A Hard, Noisy Goodbye to a Friend

For the last 10 years or so of my life, living in a 100 year old cottage some ten miles south of San Diego, CA in the town of National City at the Sweetwater Zen Center. Guarding my back door, and the entrance to the Quan Yin Garden has been a towering, also 100 year old, palm tree along with two others that march past two more cottages, the third one overlooking a busy city street.

Courtesy of Wikipedia

For at least two years and probably more, the South American palm weevil, Rhynchophorus palmarum has been making it’s way north from south America and Mexico killing palm trees in what appears to me to be a fairly random fashion — truly a problem immigration. It’s generally thought that the warming of climate change is the cause of their migration north.

Apparently they arrive by air and burrow into the center of the crown of many types of palm trees. With tall palms like ours it’s unlikely anyone will spot the damage before it becomes very obvious, which is too late. The whole leafy or palm frond petals l die off making an ugly mess, not unlike this picture of this much shorter tree:

Courtesy of CISR, UC Riverside

And so it was with my friend. I had no idea he was sick or needed help. It seems like only last winter he was throwing dead palms at my cottage using a strong southern storm for power. Amazing how hard the huge fronds can be tossed in the by a brisk or stronger wind! Maybe that was a cry for help I simply didn’t understand, or maybe not. I simply didn’t and don’t know. Once I learned the two palms were coming down because of the beetle I found a place high enough to see the damage, and it looked shocking just as the picture above does.

My back door with most of the towering palm shown

I did think to appreciate and apologize to ‘my’ tree when I was told he was coming down the next day. Which was hardly enough considering how long he’d held watch.

The tree or four guys arrived in two big trucks, one pulling a large chipper and one with a built in crane. The destruction began.

The pattern of activity was one man raised on the crane with a chain saw who immediately began sawing off both dead and live fronds which fell to the ground not unlike giant pickup sticks might. The two guys below fed those six and seven and maybe even eight foot long fronds into the chipper. Chippers, while they do what their intended to do which is grind up big stuff into small stuff, make an awful grinding sound of many more decibels than I’m comfortable with.

Dudley, the tuxedo cat

Dudley, my 11 year old tuxedo cat was horrified. If he could have stopped the sound with paws over his ears I’m sure he would have. Instead, he glared at me for allowing such a disturbance while he climbed in my lap for comfort. I understood the feeling.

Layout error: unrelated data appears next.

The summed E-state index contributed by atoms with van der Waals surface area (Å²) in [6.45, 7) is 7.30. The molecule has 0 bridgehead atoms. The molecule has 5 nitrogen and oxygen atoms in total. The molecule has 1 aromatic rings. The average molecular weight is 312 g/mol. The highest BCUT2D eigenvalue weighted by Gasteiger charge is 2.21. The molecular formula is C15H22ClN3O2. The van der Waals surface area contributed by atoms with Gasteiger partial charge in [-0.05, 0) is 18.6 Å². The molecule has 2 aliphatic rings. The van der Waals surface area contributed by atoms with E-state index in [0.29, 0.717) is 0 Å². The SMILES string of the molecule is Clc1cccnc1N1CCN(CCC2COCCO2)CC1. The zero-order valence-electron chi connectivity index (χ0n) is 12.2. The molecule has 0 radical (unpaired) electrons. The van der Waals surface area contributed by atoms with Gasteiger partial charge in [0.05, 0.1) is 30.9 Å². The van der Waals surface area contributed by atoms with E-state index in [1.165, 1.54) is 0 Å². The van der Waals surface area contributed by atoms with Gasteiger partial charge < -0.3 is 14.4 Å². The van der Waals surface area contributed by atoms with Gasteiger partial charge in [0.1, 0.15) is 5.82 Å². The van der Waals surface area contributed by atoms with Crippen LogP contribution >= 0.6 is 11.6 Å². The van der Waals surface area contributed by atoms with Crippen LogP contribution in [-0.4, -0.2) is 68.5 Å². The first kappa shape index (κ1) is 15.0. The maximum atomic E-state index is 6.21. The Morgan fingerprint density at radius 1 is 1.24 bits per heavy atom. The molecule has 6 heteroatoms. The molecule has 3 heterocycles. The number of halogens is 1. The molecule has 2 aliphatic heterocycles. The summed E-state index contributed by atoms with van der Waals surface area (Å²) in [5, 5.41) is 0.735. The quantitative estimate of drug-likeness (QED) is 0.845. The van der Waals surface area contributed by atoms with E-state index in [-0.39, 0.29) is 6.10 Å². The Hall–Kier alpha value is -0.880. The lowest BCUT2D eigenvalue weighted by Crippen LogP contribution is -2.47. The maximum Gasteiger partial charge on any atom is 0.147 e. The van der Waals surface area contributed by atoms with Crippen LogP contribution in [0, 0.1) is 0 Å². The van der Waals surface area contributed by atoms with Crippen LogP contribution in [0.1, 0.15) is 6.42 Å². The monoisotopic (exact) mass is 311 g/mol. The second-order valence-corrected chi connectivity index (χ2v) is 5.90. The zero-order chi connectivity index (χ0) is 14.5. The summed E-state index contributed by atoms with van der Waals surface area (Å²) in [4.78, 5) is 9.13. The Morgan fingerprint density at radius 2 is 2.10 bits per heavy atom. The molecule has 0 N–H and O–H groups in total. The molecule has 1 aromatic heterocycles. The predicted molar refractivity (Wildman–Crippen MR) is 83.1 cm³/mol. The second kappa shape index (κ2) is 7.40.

When the guy on the crane moved to ‘my’ tree, it wasn’t long before one of those cut fronts bounced off my kitchen window shattering glass clear out into the living room. It was only luck that my roommate wasn’t working at the table under that window as she often does.

The next part of the operation was for the guy with a larger chain to first tie a length of safety rope — good, stout line I recognized as often holding 40 foot boats to a dock — around a section of the trunk. The trunk was cut from the top down in increments of two or three feet, then dropped into the back of the other truck. The first piece they landed in the truck in that fashion resulted in a huge thunk that compressed the truck, adding to the seeming chaos. When they got to ‘my’ tree I could feel the ground shake with each drop. I was grateful they hauled those pieces away instead of forcing them through the chipper.

With the third and not infested palm in background the downing of the other two is almost complete. Chipper in background.

The yard was covered with palm dust, inches deep in some places, some of it heaped on my back step.

I’ve tried to think of ceremony that would have been appropriate, or might still be if I can open up in that direction. I’m not quite used to opening my back door to the missing palm. I am,however, enjoying the more open space and wondering how best we might make use of it. Shade trees come to mind and I’m thinking it might be best to plant one a couple of feet south of where my big old palm stood.

The birds, many of whom made their home in his crown are drifting back. The palm dust was hauled away, paths were swept and today a gentle rain will, I suspect, largely complete the cleanup process.

Perhaps Anna Nalick was mistaken when she said in her song Breathe, life isn’t quite “like an hour glass glued to a table.” Or maybe not.

Anne Wayman, LifeCoachingOnPurpose, home of 4/40 flash coaching

Writer, life and writing coach, book ghostwriter, Grandmother, Buddhist. Liberal who listens to the other side, political activist-www.DemocracyCounts.org

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